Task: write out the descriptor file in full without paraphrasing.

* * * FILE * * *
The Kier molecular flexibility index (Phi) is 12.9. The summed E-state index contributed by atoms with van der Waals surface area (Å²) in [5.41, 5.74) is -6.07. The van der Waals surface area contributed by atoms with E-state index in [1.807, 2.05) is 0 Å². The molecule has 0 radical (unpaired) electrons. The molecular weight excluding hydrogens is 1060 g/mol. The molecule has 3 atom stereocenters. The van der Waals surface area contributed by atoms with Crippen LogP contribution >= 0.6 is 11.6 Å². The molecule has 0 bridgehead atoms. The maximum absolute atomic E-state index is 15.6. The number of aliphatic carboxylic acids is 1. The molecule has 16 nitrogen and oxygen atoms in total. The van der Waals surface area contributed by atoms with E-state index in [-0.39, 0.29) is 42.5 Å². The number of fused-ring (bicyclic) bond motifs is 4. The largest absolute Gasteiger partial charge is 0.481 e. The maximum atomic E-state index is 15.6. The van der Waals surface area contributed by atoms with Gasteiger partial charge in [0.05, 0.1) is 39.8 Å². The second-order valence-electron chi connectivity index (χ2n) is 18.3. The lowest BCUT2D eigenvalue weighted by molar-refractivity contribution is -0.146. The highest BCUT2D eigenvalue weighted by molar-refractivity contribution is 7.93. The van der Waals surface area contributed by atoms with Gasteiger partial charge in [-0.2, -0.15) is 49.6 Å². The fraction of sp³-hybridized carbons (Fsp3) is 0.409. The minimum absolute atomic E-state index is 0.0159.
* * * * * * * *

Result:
The Kier molecular flexibility index (Phi) is 12.9. The summed E-state index contributed by atoms with van der Waals surface area (Å²) in [5.41, 5.74) is -6.07. The van der Waals surface area contributed by atoms with E-state index in [1.807, 2.05) is 0 Å². The molecule has 0 radical (unpaired) electrons. The molecular weight excluding hydrogens is 1060 g/mol. The molecule has 3 atom stereocenters. The van der Waals surface area contributed by atoms with Crippen LogP contribution >= 0.6 is 11.6 Å². The molecule has 0 bridgehead atoms. The maximum absolute atomic E-state index is 15.6. The number of aliphatic carboxylic acids is 1. The molecule has 16 nitrogen and oxygen atoms in total. The van der Waals surface area contributed by atoms with E-state index in [-0.39, 0.29) is 42.5 Å². The number of fused-ring (bicyclic) bond motifs is 4. The largest absolute Gasteiger partial charge is 0.481 e. The maximum atomic E-state index is 15.6. The van der Waals surface area contributed by atoms with Gasteiger partial charge in [0.05, 0.1) is 39.8 Å². The second-order valence-electron chi connectivity index (χ2n) is 18.3. The lowest BCUT2D eigenvalue weighted by molar-refractivity contribution is -0.146. The highest BCUT2D eigenvalue weighted by molar-refractivity contribution is 7.93. The van der Waals surface area contributed by atoms with Gasteiger partial charge in [-0.2, -0.15) is 49.6 Å². The fraction of sp³-hybridized carbons (Fsp3) is 0.409. The minimum absolute atomic E-state index is 0.0159.